The zone test serves not only to protect against frustration of Congressional purpose, but also to ensure proper respect for the legislative process. When drafting legislation, Congress is uniquely suited to consider the voices of those potentially injured or benefitted by its action. Hearings, lobbying, and letters accompany the consideration of nearly every bill before it. The bill as passed represents a determination by Congress of the best course of action in light of the effect this action will have on a broad range of interests in society. This is the democratic process at work, and it inevitably produces "losers." Litigation, however, should not be seen as an extension of the legislative process. Proper respect for the judgment of Congress instead requires that some degree of finality be accorded its balancing of interests. Otherwise, courts would be asked to review the legislative mandate for no other reason than the fact that Congress is unable to protect or advance some interests without sacrificing others. To guard against such overreaching, the zone test dictates that parties left unprotected or unregulated by legislation must return to the legislative process if they are dissatisfied with its outcome. Absent some evidence that the interests of these parties are a subject of continuing concern in the statutory scheme, we will not allow them to reopen the legislative inquiry in a federal court.
Appellants urge that we ignore these principles and forego the application of the zone test on these facts. They perceive a factual distinction between this case and Leaf Tobacco that they believe makes the zone test inapplicable here. Specifically, appellants assert that Leaf Tobacco did not involve a mandatory limitation on administrative action such as that found in the common bond provision, and that accordingly review should proceed without consideration of the zone test.
We see no merit in either the factual or legal distinction advanced by appellants to escape this prudential requirement. Both Leaf Tobacco and the instant case arose under the Administrative Procedure Act, and both involved claims that an administrator "depart[ed] from the mandatory criteria" he was "required to consider" under the substantive statute at issue. Leaf Tobacco, 749 F.2d at 1110. Nothing in Leaf Tobacco or any other zone case rested on the existence of discretionary authority. The zone test instead rests on concerns as to the proper roles of courts and Congress which apply regardless of whether the statutory language at issue is restrictive or permissive. We have noted, moreover, that application of the zone test is not discretionary, id. at 1112, and see no reason to depart from that view here. Even critics of the zone test recognize its usefulness and propriety where a statute is enacted to protect or serve the interests of an identifiable segment of society, here, persons with limited resources to secure credit. See 4 K. Davis, Administrative Law Treatise Sec. 24-17, at 279 (2d ed. 1983).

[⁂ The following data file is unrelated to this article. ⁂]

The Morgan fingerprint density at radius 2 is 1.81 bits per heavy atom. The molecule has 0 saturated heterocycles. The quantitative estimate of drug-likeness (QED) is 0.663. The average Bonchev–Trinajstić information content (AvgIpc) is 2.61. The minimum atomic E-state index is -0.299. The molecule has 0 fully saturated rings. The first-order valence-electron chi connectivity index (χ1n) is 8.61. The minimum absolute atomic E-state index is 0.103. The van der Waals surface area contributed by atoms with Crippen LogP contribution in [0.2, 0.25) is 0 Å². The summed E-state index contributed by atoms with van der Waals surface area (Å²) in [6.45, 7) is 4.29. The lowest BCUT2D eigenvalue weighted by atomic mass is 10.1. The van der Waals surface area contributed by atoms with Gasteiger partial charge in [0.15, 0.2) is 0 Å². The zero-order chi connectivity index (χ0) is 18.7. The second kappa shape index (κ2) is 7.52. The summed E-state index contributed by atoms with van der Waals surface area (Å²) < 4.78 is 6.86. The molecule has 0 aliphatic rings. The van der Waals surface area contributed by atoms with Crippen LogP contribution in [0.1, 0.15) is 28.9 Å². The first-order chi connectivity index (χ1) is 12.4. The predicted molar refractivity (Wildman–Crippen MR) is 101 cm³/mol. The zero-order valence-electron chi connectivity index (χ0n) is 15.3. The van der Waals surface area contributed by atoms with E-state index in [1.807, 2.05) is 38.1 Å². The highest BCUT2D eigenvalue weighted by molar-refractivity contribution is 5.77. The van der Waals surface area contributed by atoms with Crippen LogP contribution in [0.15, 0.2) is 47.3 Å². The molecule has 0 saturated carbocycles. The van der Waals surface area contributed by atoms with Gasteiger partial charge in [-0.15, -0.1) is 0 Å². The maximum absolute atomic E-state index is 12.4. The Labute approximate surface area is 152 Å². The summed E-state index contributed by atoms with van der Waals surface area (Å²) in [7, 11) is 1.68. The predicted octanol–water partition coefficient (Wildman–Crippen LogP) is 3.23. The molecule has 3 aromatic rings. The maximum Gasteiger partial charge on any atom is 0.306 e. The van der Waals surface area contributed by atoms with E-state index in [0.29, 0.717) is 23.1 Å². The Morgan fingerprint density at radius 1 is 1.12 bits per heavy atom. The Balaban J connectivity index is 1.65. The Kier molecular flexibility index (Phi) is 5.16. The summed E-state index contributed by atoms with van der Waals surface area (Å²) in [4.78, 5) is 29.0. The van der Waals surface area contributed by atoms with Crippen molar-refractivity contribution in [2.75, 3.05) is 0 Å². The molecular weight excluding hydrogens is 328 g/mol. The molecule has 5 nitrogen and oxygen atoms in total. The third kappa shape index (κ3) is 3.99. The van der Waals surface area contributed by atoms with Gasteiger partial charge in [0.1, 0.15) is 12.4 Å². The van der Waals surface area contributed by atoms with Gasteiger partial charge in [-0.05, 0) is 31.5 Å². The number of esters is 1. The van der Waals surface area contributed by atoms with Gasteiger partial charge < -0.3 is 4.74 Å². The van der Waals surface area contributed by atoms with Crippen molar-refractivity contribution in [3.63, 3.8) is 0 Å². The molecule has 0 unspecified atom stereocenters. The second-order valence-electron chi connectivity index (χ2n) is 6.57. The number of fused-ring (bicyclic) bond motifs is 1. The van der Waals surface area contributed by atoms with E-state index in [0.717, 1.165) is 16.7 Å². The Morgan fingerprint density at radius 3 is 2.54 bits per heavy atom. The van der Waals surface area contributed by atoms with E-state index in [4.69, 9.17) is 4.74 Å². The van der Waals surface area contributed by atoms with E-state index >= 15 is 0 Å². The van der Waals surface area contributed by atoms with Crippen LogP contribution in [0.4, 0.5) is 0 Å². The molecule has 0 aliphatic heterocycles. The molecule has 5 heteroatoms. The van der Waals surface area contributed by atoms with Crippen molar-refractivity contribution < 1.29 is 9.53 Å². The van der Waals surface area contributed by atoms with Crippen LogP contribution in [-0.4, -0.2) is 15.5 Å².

Turning to the facts of this dispute, we have no trouble concluding that appellants have failed to meet the requirements of the zone test. The question, of course, is "whether the interest sought to be protected by the complainant is arguably within the zone of interests to be protected or regulated by the statute or constitutional guarantee in question." Data Processing, 397 U.S. at 153, 90 S.Ct. at 829. Appellants are not "compelled to avoid or to undertake any activity," Leaf Tobacco, 749 F.2d at 1113, under the National Credit Union Act or its common bond provision, and accordingly do not claim to be regulated by the statute. We thus focus on whether the banks' interests are arguably within the zone of those protected by the statute. Examination of both the general purposes of the statute and the specific interests served by the common bond requirement convinces us that the interests of banks are far removed from the interests of the credit union members protected by these provisions.